Researchers analyzed data from 38 patients with COVID-19 from Hubei Province, China, and found 12 individuals had ocular manifestations, including epiphora, conjunctival congestion, or chemosis.
A new report published by JAMA Ophthalmology found preliminary data may suggest severe acute respiratory syndrome coronavirus 2 (SARS-CoV-2), the virus that causes coronavirus disease 2019 (COVID-19), might be transmitted through the eye.
Researchers analyzed data from 38 patients infected with COVID-19 from Hubei Province, China, and found 12 (31.6%; 95% CI, 17.5%-48.7%) individuals had ocular manifestations, including epiphora, conjunctival congestion, or chemosis.
These symptoms commonly occur in patients with severe systemic manifestations of COVID-19 and are consistent with conjunctivitis, or pink eye. None of the 12 patients experienced blurred vision. However, “by univariate analysis, patients with ocular symptoms were more likely to have higher white blood cell and neutrophil counts and higher levels of procalcitonin, C-reactive protein, and lactate dehydrogenase than patients without ocular symptoms,” the researchers found.
The study also found COVID-19 was present on conjunctiva swabs from 2 of 11 (18%) patients tested for SARS-CoV-2 via nasopharyngeal swabs.
Previously, the American Academy of Ophthalmology (AAO) observed that some reports suggest “the virus can cause conjunctivitis and possibly be transmitted by aerosol contact with conjunctiva.” The AAO also reported that there is a low risk of spreading COVID-19 through tears.
The researchers hope their preliminary results will help “inform ophthalmologists and others around the world regarding ocular symptoms with COVID-19.”
“The primary importance of this finding is epidemiologic: it confirms other reports that the virus can invade the conjunctiva, which might, in turn, serve as a source of its spread,” said Alfred Sommer, MD, dean emeritus and professor at Johns Hopkins Bloomberg School of Public Health in a commentary on the new study.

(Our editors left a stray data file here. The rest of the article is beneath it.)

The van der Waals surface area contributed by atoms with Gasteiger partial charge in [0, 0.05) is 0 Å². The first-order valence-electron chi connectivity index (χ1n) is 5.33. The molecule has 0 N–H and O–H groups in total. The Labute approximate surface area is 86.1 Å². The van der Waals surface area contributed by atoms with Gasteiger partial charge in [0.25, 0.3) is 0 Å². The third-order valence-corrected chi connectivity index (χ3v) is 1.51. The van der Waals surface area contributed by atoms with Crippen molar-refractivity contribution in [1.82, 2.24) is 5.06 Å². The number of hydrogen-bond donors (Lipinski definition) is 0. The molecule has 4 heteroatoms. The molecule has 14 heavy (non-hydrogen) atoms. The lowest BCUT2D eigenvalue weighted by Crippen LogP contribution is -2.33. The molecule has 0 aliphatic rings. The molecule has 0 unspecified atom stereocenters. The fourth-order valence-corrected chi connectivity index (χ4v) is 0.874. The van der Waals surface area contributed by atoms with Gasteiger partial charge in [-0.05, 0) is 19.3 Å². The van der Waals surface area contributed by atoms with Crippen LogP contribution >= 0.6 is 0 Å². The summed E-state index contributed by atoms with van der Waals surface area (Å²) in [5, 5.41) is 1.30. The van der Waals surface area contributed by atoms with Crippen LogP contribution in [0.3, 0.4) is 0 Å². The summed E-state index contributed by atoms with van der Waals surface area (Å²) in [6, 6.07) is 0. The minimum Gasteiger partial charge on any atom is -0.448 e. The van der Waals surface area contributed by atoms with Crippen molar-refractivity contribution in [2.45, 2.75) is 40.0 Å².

“Effective containment requires an understanding of a virus’s mode of transmission and rapid and vigorous use of appropriate interventions designed to stop it,” Sommer said. “Unfortunately, this is a lesson we keep forgetting.”
Historically, new infectious agents have been underestimated, and in the current climate, Sommer argues, rapid, vigorous public health interventions are warranted to reduce further infections. He points out that the earliest warnings of COVID-19 came from Li Wenliang, MD, a Chinese ophthalmologist caring for patients in Wuhan. Wenliang passed away at age 34 from the disease. According to the AAO, Wenliang “believed he was infected by an asymptomatic glaucoma patient.”
“[Wenliang] earned the ire of the Chinese government for alerting the public and calling for action,” Sommer said. “We do not know whether he became infected from contact with patients’ eyes.”
The AAO has since updated its interim guidance for triage of patients under the care of an ophthalmologist and its recommendations on appropriate personal protective equipment (PPE) for ophthalmic use.
“The Academy and federal officials recommend protection for the mouth, nose, and eyes when caring for patients potentially infected with SARS-CoV-2,” the AAO website reads. For guidance on extended mask wear and reuse, AAO urges ophthalmologists to follow CDC recommendations.
Wu P, Duan F, Luo C, et al. Characteristics of ocular findings of patients with coronavirus disease 2019 (COVID-19) in Hubei province, China [published online March 31, 2020]. JAMA Ophthalmol. doi: 10.1001/jamaophthalmol.2020.1291.